Schonberg Family

More Obesity in the Pandemic? Kids Yes, Adults Iffy

In our weight-obsessed culture, the talk about weight gain during the pandemic has been incessant. So the presumption is that obesity has risen in the pandemic. But the data to tell us if this is true is slow to emerge. And like everything else about this pandemic, it’s very likely that the effects have been uneven. Evidence emerged from CDC this week that seems to confirm at least three prior observations telling us that obesity prevalence for kids has indeed jumped during the pandemic.

For adults, the picture is a bit murkier.

MMWR: More Obesity in Both Children and Teens

This new analysis appears in the Morbidity and Mortality Weekly Report from CDC. The data comes from the IQVIA Ambulatory Electronic Medical Records database. So the numbers come from measures taken by health professionals, not self-reports. It includes 432,302 persons in a longitudinal cohort. Even so, this is a convenience sample. Though it comes from diverse geographies and includes persons with diverse race and ethnicity, it is not a representative sample of the the U.S. population.

With that said, it’s about as good as we’ll get until data for 2020 from NHANES comes out next year.

What it tells us is that obesity rates did indeed rise for both children and adolescents. The rate of increase in BMI doubled, while the rate of increase in the proportion of children with obesity rose fivefold. Investigators aptly call this “a sharp increase.”

The rise was greatest for children between the ages of six and eleven, which is consistent with prior reports. But it did rise for teens, too. These data also make it clear that the effects of the pandemic are disparate for kids who are already in the range of overweight and obesity. Kids with a lower weight status experienced less weight gain.

Limitations of the database did not permit detailed analysis based on race and ethnicity, though previous analyses have shown disparate effects in children who are Black or Hispanic.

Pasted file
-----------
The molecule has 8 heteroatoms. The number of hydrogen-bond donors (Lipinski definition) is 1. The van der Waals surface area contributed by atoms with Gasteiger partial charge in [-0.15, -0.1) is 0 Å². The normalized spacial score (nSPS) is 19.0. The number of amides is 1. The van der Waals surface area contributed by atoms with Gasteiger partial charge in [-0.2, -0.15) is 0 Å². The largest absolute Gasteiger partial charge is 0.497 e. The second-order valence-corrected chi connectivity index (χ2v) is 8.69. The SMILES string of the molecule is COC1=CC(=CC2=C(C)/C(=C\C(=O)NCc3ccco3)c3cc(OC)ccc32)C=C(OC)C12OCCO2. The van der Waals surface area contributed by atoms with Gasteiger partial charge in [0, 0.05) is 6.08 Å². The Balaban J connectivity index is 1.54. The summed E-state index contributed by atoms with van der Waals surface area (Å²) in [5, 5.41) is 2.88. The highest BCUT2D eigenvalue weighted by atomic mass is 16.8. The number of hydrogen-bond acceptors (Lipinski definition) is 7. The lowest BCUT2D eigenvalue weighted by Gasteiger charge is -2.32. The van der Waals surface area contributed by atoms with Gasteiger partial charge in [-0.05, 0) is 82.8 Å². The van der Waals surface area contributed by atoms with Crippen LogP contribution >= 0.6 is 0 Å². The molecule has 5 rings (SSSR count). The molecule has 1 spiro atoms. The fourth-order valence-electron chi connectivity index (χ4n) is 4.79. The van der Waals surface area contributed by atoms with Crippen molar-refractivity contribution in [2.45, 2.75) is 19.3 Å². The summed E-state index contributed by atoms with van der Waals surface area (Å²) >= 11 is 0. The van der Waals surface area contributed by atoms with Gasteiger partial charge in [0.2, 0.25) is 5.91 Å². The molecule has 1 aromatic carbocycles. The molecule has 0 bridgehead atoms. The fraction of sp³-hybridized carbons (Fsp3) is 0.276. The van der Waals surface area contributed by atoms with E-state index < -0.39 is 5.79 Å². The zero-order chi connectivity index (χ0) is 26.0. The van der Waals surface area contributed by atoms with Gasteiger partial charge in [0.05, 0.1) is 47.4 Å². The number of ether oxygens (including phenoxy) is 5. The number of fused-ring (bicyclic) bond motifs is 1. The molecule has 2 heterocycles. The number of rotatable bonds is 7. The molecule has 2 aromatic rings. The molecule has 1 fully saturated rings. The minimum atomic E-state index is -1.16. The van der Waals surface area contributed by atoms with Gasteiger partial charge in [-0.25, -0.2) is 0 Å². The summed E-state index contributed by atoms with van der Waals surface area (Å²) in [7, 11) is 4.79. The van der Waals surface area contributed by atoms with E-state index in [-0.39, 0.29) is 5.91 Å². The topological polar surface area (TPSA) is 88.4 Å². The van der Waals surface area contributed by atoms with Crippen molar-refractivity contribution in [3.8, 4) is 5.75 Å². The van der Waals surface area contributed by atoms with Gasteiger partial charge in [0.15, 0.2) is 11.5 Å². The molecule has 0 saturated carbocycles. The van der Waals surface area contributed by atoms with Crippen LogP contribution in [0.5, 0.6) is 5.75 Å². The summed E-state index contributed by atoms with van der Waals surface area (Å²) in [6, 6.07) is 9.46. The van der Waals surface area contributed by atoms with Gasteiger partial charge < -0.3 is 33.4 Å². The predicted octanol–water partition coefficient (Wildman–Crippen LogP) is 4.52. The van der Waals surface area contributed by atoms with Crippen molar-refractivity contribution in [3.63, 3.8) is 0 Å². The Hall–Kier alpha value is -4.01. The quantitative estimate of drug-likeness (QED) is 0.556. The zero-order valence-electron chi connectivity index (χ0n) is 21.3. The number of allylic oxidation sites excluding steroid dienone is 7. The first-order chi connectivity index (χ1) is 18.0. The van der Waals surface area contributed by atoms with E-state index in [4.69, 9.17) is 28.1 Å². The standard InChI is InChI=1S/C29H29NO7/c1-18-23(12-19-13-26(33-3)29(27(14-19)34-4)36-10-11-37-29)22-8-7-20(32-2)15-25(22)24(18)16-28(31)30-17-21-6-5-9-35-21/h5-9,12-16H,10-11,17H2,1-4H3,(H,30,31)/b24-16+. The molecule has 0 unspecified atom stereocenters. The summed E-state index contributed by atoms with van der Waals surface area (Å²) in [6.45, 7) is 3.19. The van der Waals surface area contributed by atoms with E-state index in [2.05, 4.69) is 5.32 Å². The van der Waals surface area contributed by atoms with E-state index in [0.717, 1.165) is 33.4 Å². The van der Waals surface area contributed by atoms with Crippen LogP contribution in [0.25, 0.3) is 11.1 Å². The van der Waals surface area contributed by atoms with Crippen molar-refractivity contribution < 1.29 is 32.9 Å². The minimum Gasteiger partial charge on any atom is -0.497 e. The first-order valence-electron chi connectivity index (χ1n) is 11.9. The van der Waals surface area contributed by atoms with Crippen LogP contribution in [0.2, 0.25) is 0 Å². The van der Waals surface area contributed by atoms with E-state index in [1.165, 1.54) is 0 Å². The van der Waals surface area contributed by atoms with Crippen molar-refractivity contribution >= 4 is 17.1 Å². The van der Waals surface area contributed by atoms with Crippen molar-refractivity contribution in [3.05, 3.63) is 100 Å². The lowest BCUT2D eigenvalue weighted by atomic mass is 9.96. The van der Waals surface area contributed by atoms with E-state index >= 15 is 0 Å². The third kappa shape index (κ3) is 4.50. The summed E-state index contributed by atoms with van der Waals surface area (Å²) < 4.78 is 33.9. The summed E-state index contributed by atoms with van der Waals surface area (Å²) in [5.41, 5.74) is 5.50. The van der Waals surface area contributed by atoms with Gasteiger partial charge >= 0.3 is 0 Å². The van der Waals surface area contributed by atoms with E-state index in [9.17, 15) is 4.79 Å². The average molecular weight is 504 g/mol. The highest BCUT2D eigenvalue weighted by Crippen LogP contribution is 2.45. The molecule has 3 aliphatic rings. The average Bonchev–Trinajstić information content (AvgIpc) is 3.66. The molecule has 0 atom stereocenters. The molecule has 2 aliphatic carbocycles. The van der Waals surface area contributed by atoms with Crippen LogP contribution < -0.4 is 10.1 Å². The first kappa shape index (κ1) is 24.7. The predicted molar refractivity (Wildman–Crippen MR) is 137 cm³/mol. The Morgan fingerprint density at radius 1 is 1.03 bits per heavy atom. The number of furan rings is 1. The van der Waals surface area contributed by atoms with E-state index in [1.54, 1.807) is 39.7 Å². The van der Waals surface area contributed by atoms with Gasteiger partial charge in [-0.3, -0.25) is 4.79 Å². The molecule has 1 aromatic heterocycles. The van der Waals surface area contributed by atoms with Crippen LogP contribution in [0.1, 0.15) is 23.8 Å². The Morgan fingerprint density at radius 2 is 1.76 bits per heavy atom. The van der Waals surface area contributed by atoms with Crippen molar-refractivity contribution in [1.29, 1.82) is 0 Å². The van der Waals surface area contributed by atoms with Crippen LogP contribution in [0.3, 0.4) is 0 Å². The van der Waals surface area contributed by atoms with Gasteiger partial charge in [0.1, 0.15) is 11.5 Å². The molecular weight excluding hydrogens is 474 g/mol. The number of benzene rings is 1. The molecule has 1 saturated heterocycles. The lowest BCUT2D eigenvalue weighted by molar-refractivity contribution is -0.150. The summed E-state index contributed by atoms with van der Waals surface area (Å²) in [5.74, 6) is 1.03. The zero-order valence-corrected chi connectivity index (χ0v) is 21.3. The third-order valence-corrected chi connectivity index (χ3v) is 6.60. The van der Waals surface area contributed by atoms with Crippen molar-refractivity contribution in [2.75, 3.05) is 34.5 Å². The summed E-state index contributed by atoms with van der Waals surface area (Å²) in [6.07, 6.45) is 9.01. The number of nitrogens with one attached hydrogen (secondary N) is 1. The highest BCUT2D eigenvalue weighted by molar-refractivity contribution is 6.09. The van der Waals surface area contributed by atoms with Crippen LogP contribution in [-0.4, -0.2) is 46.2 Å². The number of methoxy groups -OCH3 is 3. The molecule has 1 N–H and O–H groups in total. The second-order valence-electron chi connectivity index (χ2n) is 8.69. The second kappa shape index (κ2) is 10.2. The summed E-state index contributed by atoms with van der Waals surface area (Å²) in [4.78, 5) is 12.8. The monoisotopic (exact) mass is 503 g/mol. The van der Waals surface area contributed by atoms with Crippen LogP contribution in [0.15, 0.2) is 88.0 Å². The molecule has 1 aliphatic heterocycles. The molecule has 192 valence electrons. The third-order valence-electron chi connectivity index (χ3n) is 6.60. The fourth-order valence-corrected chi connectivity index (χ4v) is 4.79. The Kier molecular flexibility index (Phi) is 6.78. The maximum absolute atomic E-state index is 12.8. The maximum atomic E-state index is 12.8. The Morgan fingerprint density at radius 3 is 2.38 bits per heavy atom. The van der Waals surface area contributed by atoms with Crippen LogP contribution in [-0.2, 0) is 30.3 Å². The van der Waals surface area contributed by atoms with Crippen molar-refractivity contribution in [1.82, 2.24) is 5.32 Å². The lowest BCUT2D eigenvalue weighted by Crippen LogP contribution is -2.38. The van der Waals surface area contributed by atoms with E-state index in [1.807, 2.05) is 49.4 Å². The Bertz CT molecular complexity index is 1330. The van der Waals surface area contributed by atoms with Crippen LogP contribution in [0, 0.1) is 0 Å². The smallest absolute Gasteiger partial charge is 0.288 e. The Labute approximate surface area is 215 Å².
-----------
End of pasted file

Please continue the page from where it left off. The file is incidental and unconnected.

A Murkier Picture for Adults

Despite all the annoying talk about the a quarantine 15 effect, it’s not so clear that adults overall gained weight any faster during the pandemic than before. A large study from Epic Systems data showed no real difference. Data from users of wireless digital scales showed the same thing. Some gained weight. Others lost some, while still others stayed at the same weight. Nothing to see here, yet.

Of course, these are not representative samples, so NHANES data might show us something different. But objective observations have not yet documented an overall trend toward more weight gain in adults. The moral panic over weight gain for adults in the pandemic does not have a basis in available facts.

The pandemic has been hard on all of us. For young children, especially, it seems to have sparked weight gain because of dramatic changes in routine. The answer is not panic or ugly confrontations about public policy. The answer is thoughtful efforts to make things better for all children.

Click here for the new report in MMWR, here and here for further reporting.

Schonberg Family, painting by Richard Gerstl / WikiArt

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September 18, 2021

One Response to “More Obesity in the Pandemic? Kids Yes, Adults Iffy”

  1. September 18, 2021 at 10:40 am, Allen Browne said:

    Good thought – “ thoughtful efforts to make things better for all children.”